I ran across a BET headline that read: "Why is Cardi B. the Only Girl Who Gets to Be Unapologetically Black?"
This question left me with a furrowed brow that any mother would be proud of. While the article itself had several valid points, the headline was problematic for me.
Though it may seem innocent enough, in reality, it's troubling because it presents the idea that all black women are, or only desire to be, what Cardi B is.
It implies that being unapologetically black is highlighted by loudness, twerking, and ratchetry.
It also implies that one mainstream pop icon is the spokesperson for all people of color. Allowing either of these implications to go unchecked is especially harmful when considering how black culture is constantly under the world's microscope and often stereotyped based on the media's misrepresentation. Despite the sensationalism of our culture through the use of monolithic labels, Cardi B is not a full depiction of all black women.
We unapologetic black women are defined by much more than any one representation could ever portray or bare to the world. We are soft, we are hard, we are love, we are success, we are innovation.
We are magically multifaceted creatures.
We are defined by so much more and it sells us short to ask the world to see us all as one woman. And ladies, we are selling ourselves short by continuously perpetuating this ideal that we are all one dimensional and thus subject to being stereotyped and preserving existing stereotypes. When in reality, we are far too complex and layered, as both individuals and a culture to be boxed into one public perception of what it means to be a woman of color.
For clarity, I'm not mad or embarrassed by Cardi B. In fact, she's to blame for the overly-confident thought that my Target boots turn into "bloody shoes" whenever "Bodak Yellow" comes on. However, by labeling Cardi B "the only girl who gets to be unapologetically black," we give way to the idea that black women are monolithic.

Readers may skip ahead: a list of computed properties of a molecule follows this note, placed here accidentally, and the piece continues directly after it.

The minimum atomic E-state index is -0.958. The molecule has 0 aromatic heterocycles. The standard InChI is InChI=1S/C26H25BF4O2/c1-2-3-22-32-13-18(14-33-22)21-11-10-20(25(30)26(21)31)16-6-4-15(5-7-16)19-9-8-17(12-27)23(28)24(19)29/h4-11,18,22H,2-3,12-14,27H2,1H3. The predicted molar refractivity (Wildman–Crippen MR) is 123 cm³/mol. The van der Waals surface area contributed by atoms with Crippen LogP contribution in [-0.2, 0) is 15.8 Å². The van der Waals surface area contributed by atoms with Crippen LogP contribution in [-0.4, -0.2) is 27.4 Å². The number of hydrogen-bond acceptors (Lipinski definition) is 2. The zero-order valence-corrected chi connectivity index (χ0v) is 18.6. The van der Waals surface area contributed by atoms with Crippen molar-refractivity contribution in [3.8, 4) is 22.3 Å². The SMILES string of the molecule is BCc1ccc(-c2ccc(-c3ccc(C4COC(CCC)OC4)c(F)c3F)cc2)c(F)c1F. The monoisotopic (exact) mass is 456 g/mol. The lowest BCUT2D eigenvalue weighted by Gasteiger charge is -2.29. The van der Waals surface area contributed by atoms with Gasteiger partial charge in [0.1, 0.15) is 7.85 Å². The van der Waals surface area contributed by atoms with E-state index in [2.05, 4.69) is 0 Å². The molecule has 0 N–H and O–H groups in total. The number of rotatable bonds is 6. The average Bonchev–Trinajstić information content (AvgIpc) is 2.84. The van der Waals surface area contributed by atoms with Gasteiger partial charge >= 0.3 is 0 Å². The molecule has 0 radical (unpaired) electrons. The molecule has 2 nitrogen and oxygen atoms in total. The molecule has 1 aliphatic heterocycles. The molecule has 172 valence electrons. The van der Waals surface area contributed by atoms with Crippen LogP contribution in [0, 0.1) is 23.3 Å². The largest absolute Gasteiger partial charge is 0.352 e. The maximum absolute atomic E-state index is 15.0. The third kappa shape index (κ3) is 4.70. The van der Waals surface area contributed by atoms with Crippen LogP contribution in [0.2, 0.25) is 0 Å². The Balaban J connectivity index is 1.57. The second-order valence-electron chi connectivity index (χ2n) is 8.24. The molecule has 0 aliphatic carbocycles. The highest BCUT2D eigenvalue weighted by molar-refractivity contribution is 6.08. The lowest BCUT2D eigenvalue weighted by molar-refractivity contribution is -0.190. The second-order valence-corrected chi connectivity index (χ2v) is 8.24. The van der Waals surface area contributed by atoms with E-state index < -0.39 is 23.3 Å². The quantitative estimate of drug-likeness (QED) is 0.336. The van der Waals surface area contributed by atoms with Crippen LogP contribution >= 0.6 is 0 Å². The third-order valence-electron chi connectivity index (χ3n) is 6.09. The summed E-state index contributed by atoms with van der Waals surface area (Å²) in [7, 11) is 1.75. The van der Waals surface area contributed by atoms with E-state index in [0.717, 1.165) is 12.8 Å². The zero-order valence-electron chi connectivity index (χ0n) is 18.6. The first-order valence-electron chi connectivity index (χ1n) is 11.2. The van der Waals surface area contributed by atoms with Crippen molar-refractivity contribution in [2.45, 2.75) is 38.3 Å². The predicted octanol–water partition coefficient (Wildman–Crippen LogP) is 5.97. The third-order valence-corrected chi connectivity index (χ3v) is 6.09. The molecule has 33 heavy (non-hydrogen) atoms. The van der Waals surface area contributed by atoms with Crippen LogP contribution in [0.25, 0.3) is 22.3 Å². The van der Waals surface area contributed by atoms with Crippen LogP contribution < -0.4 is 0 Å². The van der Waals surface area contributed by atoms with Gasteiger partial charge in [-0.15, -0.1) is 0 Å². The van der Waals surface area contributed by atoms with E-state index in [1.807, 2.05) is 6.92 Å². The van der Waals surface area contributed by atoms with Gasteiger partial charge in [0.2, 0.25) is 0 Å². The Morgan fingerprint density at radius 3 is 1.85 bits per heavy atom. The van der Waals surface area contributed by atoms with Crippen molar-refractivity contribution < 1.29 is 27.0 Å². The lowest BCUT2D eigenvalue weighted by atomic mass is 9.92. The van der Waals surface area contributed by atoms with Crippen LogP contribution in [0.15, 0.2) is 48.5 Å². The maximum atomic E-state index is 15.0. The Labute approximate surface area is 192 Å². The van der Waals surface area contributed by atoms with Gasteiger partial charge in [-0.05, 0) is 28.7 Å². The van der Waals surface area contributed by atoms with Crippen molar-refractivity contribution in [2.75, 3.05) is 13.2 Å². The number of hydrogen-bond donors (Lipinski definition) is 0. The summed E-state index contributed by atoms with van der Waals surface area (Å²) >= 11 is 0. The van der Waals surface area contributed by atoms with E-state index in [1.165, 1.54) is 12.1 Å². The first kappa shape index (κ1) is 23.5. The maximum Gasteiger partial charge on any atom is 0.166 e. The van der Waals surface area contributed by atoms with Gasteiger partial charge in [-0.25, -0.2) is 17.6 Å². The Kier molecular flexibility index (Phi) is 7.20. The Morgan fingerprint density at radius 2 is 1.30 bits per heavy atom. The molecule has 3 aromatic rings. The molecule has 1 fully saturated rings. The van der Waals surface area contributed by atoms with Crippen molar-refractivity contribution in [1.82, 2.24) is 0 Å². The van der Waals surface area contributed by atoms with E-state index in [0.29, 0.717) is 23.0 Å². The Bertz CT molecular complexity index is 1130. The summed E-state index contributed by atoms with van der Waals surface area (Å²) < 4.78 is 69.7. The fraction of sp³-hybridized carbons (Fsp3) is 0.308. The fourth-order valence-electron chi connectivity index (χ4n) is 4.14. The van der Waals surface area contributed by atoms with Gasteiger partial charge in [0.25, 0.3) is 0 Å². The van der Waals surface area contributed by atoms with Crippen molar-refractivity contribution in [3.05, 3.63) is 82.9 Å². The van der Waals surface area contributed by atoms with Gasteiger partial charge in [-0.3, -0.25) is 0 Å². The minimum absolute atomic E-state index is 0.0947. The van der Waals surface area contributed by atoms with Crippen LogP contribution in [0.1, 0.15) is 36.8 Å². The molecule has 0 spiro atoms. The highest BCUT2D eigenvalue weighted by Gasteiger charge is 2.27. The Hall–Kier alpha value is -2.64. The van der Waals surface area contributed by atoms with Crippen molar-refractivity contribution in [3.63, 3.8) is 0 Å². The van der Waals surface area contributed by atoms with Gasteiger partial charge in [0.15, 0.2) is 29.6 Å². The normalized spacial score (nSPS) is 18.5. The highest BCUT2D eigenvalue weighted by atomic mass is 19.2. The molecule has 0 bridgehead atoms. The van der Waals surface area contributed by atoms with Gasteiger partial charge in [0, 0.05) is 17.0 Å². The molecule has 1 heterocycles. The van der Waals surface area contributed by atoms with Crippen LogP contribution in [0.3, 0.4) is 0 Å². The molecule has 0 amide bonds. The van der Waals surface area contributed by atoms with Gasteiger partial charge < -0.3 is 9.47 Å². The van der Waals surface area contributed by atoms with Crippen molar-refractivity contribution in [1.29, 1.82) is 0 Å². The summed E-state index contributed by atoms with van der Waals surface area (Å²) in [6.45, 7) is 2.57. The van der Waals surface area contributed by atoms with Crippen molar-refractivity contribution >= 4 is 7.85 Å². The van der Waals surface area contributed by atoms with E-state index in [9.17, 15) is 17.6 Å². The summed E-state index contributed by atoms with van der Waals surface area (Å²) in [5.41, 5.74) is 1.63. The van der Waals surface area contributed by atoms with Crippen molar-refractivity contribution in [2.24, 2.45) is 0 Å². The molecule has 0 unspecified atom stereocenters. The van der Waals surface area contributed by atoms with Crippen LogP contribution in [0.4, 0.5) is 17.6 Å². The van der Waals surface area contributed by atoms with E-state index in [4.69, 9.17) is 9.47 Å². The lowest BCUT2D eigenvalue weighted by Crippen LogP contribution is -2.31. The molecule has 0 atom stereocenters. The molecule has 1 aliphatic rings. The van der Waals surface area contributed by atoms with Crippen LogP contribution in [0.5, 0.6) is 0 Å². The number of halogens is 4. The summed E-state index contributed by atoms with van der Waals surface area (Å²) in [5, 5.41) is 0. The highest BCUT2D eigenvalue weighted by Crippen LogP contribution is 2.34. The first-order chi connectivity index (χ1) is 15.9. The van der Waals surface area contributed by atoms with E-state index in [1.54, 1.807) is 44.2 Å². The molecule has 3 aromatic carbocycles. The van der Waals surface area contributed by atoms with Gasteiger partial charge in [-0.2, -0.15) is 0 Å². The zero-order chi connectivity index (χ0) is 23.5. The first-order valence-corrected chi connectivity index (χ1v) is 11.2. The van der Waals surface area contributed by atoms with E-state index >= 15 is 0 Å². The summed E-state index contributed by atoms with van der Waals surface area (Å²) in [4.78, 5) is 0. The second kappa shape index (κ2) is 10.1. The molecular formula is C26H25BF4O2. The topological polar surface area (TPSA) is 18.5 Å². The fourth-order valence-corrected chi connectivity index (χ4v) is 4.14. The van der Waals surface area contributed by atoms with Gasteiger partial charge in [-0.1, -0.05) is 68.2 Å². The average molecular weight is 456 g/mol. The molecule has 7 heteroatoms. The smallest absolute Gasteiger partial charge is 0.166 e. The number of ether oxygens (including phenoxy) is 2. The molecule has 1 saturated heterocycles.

In the same way that we know how to turn on our "white voice" and embody the Karens of the world when speaking to our bosses, bill collectors, and anyone in the majority, we are able to switch on the many different facets of our personality. Furthermore, we have the autonomy to do so, and should frankly begin to exercise said autonomy and stop asking for permission to only have ourselves reflected through one identity as if being wholly us takes up too much space in the world.
Otherwise, we risk existing in a world that only knows a fraction or none of what and who we are.
But this rigid ideology that blackness has an archetype is dangerous in that it depletes others of their own experiences as black women and sometimes perpetuates stereotypes. In fact, I'm pretty sure this way of thinking is exactly why I was incessantly teased growing up for not knowing how to dance because allegedly all black women must know how to twerk in order to be down with the culture. But, that wasn't me and probably never will be.
Cardi B can never be the archetype because there never was and never will be one.
Amongst the Cardi Bs of the world, who are unapologetically black in their own right, are also women such as: Michelle Obama, Debbie Allen and Phylicia Rashad, Gabby Douglas, Beyonce, and an infinite list of others. There is diversity in our blackness and it's time that we acknowledge this while strongly encouraging the rest of the world to do the same.
I say all of this to say, you don't need permission to be unapologetically black because truly being so is a subjective art form. It's imperative that you know that unapologetic blackness cannot be defined by what any one woman is, and it's offensive to imply otherwise. Just like other cultures around the world, we are made up of an assortment of women. You know? Like a box chocolates?
For me, being unapologetically black does not look like Cardi, Tiffany Haddish, Issa Rae or any of the names floating around guised as epitomized blackness. God bless them, but, they are their own people … And not at all me.
I exist in a space where I can be shy, quiet, and unsuspectingly witty, while saving my innermost Cardi B moments for friends. And it's not because I care what the world will or won't allow. It's because that's my black experience defined on my own terms.
No permission necessary.
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